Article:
When it came time for the schoolchildren to try some penalty shots, each kid gave the ball a good kick, ran after it, picked it up, and then promptly carried it off to the pond for cleaning. For the children, such were the rules of the game.
At the same time, Yu Hua explains, wealthier children in urban centers were fiercely competing over who had the most expensive attire. Since they all had to wear school uniforms, the only way they could gain an edge over rivals was to get their feet into the latest Kobes or Jordans. Meanwhile, children in rural areas have never even heard of soccer.
How do the Chinese address such glaring contractions?
One way is through ambitious public campaigns. While roaming around Beijing for a few days last year, I picked up the Global Times, a local newspaper published in English. My eye fell on the article, “China pushes core socialist values knowledge in primary, middle schools ” (September 15, 2017). The author reports that students and teachers will soon ramp up “ideological education.” The plan will require pupils “to read the socialist core values textbook every day before the first morning class for three minutes.”
What are these core socialist values?
They “summarize the nation, society and individual” and “are a set of moral principles defined by the central authorities,” the author writes. They include: “prosperity, democracy, civility, harmony, freedom, equality, justice, the rule of law, patriotism, dedication, integrity and friendship.”
But can moral principles be truly moral if they are “defined” for you by the central authorities? I wondered.
To get some perspective after my trip, I spoke with Michael Levy, a San Francisco-based educator and author of Kosher Chinese: Living, Teaching, and Eating with China’s Other Billion (2011). He wrote the book after spending several years in the country as a Peace Corps volunteer.
On the question of Chinese values, Levy cites Orville Schell, a well-known American scholar of China. “Schell wrote a brilliant book a few years ago called Wealth and Power,” Levy tells me. “That’s it. Those are the values—wealth and power.”
But the Chinese are trying to remedy this, he explains. “It comes out of a screaming worry from top to bottom in Chinese culture and the Communist Party that it’s a nihilistic country. There is nothing other than money,” Levy asserts.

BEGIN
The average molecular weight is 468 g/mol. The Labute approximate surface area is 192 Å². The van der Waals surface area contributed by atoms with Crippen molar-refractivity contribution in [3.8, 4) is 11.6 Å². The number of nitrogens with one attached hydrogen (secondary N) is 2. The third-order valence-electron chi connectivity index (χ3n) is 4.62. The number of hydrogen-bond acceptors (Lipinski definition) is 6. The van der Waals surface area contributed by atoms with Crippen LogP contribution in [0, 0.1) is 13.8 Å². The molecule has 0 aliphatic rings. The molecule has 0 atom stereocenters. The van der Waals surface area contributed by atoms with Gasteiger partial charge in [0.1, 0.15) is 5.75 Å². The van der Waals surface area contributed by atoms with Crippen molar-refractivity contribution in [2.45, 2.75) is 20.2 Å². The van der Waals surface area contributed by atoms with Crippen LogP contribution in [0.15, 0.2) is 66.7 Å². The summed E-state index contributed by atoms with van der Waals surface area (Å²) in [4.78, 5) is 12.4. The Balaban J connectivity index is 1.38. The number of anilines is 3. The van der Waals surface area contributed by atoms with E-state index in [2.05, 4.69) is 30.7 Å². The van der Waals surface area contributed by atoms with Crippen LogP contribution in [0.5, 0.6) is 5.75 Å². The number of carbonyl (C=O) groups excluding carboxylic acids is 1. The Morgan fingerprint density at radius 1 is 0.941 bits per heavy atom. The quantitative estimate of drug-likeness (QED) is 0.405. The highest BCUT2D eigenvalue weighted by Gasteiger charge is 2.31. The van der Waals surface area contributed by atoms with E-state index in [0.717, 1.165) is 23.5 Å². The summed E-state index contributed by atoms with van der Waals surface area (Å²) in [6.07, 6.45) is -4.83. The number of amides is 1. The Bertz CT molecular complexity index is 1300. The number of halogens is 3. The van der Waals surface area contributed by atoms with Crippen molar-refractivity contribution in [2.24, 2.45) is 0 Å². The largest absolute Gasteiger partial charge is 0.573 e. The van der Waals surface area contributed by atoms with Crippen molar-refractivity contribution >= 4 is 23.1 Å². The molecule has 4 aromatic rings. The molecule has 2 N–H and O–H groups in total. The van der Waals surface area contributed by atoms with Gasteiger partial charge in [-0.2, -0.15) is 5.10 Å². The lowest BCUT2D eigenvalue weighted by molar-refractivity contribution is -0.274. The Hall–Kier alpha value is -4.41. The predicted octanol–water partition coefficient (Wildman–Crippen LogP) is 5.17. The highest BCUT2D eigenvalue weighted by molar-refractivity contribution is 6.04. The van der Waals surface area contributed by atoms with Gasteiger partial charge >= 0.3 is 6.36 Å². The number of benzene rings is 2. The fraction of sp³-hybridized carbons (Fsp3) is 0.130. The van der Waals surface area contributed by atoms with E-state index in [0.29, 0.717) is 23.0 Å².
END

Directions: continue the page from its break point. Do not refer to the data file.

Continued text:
He adds that if you express something out of a sense of moral obligation, many Chinese see it as an absurdity. “People will say you’re an idiot. My Chinese friends say this but then add, ‘I wish we had more of that.’”
Levy spots a similar modus operandi at work in schools. As an educator at a Mandarin immersion school in San Francisco, he works with young Chinese students regularly.
“From the beginning, they are told over and over again, ‘One and a half billion people are all competing against you. You cannot think about anything except the goal. Get there by any means necessary, shove everyone aside or you’ll be destroyed.’”
However, on a positive note Levy says Chinese are incredibly flexible. Unlike the government, they are are admirably non-ideological and pragmatic. “They listen to every idea, take a good one and run with it.”
If the Chinese hope to truly revive and elevate Confucius, a key question is this: How can they employ the ancient sage to generate a qualitative turn?
Instead of using him to justify authoritarianism and forge “social harmony,” perhaps they can rekindle aspects of Confucius’ thought that provide citizens with resources for living well as individuals.
And if the Chinese can make use of their vast reservoir of cultural, philosophical, and historical patrimony to enhance the lives of its citizens, then the world stands a good chance of benefiting as well.